The Hood Museum of Art at Dartmouth College in Hanover, New Hampshire, is one of the oldest and largest university art collections in the US. Founded in 1772, the institution is home to 65,000 objects that include important holdings of European Old Masters, American, Native American, African and Indian art. Pentagram designed a new visual identity and environmental graphics for the museum that coincides with a major expansion and renovation by Tod Williams Billie Tsien Architects. The project integrates the identity throughout the museum, from the façade of the new building to institutional communications including the website and Hood Quarterly, the members’ magazine.
Pentagram worked closely with the Hood leadership and the architects on the project. The TWBTA expansion occupies the courtyard space of the postmodernist building designed in 1985 by Charles W. Moore and Chad Floyd (of Centerbrook Architects). The project adds 42 percent more space (for a total of 62,400 sq ft) that includes a reimagined entrance and multipurpose lobby, additional galleries, classrooms and administrative offices, and a new auditorium.
The Hood is a historically important teaching museum, known for its strong, gallery-based art history program, which offers Dartmouth students and faculty access to the entire collection via the Hood’s Bernstein Center for Object Study. The renovation transforms the experience of the galleries and museum as a whole to encourage engagement between visitors, works of art and the surrounding campus.
The new identity is an important part of this strategy, providing a cohesive experience across spatial, digital and promotional communications. The goal was to create a graphic program that could be maintained by a relatively small design staff, while providing a visual language that is closely aligned with the character of the building.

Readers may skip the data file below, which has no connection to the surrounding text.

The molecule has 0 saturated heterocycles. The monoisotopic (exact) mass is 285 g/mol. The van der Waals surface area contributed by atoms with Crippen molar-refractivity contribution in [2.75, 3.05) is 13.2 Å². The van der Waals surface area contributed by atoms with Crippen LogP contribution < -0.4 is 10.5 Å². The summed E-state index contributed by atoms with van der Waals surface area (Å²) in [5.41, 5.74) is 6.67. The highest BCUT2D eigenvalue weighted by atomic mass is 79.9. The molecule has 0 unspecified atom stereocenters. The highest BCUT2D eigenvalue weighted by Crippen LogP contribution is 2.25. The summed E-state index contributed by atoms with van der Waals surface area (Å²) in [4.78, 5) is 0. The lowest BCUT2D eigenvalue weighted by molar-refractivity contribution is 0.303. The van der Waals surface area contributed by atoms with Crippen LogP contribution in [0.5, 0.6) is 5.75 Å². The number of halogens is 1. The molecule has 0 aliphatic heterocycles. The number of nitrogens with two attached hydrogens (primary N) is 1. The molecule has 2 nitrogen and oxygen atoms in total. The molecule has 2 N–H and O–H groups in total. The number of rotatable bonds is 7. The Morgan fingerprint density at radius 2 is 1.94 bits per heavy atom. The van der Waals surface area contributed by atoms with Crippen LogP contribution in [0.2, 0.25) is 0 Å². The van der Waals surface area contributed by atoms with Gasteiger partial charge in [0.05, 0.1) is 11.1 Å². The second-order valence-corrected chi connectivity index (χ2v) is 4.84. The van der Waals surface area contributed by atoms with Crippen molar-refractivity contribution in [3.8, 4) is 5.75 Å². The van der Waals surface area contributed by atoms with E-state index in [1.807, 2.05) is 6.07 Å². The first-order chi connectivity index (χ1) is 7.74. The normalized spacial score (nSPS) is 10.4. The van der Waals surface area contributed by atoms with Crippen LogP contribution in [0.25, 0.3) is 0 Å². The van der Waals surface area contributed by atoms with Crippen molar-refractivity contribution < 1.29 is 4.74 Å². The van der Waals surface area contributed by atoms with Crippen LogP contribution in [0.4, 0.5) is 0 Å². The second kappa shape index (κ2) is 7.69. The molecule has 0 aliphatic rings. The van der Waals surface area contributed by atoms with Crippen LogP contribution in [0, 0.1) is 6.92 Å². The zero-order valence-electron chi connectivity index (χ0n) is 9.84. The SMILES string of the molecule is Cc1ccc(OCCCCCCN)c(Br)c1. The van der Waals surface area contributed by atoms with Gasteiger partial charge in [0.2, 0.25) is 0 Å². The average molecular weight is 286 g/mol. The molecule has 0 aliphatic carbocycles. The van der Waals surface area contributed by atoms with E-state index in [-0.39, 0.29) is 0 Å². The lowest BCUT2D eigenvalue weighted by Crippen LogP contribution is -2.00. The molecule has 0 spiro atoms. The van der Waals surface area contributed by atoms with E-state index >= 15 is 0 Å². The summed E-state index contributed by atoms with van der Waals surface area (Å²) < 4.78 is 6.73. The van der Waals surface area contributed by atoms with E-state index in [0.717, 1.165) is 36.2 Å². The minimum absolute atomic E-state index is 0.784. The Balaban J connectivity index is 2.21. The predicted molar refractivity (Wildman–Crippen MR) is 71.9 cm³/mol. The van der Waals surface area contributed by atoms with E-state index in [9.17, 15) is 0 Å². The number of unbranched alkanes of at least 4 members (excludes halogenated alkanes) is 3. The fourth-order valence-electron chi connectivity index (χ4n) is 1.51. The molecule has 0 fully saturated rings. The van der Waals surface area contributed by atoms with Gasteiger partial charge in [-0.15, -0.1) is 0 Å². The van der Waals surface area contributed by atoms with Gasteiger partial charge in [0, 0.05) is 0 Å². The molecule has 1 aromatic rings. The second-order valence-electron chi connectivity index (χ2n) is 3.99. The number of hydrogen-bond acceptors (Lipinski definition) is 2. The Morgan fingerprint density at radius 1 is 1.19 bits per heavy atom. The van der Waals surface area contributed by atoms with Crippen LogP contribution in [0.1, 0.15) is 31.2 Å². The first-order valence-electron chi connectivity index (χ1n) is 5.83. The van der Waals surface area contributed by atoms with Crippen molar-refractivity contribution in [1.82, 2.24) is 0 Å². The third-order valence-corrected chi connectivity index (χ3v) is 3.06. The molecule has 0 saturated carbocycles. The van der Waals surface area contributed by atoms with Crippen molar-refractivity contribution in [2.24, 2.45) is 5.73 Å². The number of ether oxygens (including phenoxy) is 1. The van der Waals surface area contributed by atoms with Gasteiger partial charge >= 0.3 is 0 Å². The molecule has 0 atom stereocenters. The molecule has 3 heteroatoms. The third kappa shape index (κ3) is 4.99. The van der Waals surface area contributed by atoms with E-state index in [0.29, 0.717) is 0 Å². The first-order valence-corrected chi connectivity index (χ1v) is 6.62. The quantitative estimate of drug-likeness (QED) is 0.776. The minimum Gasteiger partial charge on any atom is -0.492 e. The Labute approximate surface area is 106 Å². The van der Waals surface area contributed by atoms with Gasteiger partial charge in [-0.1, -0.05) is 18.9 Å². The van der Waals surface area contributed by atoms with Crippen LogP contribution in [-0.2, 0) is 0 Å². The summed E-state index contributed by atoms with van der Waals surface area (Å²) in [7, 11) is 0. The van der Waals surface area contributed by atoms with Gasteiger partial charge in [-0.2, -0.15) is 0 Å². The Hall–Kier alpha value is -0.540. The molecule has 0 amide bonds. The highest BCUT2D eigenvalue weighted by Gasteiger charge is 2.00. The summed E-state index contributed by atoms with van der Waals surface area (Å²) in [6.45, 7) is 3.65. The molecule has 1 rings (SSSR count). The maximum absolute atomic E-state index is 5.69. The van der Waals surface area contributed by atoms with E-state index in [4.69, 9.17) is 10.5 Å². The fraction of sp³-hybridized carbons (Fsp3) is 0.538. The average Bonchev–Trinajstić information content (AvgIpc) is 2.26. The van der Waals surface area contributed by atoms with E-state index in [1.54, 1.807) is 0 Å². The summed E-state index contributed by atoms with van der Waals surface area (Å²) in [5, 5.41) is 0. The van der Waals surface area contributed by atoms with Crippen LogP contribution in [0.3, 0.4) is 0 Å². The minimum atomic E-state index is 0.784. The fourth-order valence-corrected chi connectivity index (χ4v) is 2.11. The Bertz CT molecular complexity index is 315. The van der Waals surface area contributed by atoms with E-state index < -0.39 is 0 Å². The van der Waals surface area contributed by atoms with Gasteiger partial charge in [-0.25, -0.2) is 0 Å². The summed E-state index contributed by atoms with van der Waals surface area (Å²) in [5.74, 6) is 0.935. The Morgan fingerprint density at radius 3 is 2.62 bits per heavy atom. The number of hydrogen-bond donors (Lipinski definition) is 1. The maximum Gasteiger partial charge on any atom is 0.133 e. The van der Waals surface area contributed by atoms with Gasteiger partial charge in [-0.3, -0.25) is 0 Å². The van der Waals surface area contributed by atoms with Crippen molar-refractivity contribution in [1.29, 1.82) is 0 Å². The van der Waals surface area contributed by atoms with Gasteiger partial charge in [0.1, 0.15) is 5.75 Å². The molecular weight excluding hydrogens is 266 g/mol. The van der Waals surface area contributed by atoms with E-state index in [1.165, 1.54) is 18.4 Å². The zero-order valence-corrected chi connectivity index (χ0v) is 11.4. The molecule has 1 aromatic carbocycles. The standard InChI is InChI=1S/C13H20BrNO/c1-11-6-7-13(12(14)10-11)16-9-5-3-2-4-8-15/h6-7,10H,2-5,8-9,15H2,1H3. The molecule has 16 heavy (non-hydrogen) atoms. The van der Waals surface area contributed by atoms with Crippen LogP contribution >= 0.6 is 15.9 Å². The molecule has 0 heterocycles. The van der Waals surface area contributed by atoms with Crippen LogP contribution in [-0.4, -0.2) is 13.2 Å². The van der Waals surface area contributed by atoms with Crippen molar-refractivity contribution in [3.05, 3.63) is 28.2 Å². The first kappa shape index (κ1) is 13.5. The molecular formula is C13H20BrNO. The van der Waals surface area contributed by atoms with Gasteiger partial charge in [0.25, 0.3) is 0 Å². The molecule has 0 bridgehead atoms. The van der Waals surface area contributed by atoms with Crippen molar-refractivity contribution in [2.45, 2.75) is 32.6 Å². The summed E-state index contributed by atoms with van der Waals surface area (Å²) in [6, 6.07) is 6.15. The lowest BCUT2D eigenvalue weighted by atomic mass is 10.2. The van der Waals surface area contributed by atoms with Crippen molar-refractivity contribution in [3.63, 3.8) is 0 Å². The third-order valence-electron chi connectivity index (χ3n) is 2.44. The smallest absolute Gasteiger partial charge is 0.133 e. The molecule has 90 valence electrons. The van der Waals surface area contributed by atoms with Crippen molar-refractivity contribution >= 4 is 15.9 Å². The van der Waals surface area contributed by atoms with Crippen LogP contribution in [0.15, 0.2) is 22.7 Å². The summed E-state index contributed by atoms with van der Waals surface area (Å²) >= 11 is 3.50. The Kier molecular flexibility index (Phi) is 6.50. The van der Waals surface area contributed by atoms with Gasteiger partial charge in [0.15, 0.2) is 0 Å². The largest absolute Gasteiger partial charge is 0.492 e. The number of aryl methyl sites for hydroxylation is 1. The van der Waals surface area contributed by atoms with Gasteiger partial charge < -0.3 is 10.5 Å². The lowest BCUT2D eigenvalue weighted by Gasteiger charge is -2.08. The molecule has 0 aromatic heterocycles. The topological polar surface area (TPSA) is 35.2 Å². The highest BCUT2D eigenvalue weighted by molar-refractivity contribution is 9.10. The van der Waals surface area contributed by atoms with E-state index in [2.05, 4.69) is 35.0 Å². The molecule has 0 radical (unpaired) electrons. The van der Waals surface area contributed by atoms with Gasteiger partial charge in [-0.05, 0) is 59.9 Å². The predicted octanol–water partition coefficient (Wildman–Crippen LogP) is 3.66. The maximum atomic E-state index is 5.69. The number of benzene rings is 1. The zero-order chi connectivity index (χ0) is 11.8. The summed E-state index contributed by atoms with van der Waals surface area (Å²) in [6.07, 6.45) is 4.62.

The new Hood building is an abstract cubic volume of off-white handmade brick that asserts its presence within the traditional setting of Dartmouth’s historic Ivy League campus. Like the architecture, the visual identity needed to work with both historical and contemporary art, spanning multiple cultures. The identity takes its cues from the clarity and geometry of the architecture. The light brick façade and rectilinear forms of the building inspired a brick-like graphic motif that carries from the logo to the modular structure and layouts of the publications and the website.
The typographic voice is modern, centered around a wordmark set in Flama, designed by Mario Feliciano. The geometric yet organic sans serif scales well, from the building’s façade to the small cubic form of the logo. Supporting typography draws on the large Flama type family, as well as Velino. The identity’s palette is largely monochromatic, inspired by the white and light gray of the hand-formed Petersen bricks used in the building’s façade.
The architecture embraces the identity as a critical element of the facade: the letters, made of glass-fiber reinforced concrete, are integrated within a carefully constructed channel. The letterforms are exceptionally thin and lit from behind to be seen in shadow at night. Above the main entrance, the marquee signage appears as a simple horizontal line that points towards the “vitrine,” a distinctive 14-foot-square opening that juts out from the second floor. The other two moments bend into and around corners, breaking the phrase “HOOD MUSEUM OF ART” into separate components, visible from different points of approach.
The designers also developed a system of identification, wayfinding and donor-recognition signage throughout the building, including a sculptural 24 1/2-foot-long donor wall in the lobby. Inset in a recess like the signage on the facade, the installation presents donor names on pin-mounted Corian panels, arranged in a grid-like pattern that echoes the scale and rhythm of the brickwork. Names are engraved into the surface of the bars, with hierarchy indicated through type weight and color.
Pentagram previously collaborated with TWBTA on the new home for the Barnes Foundation in Philadelphia.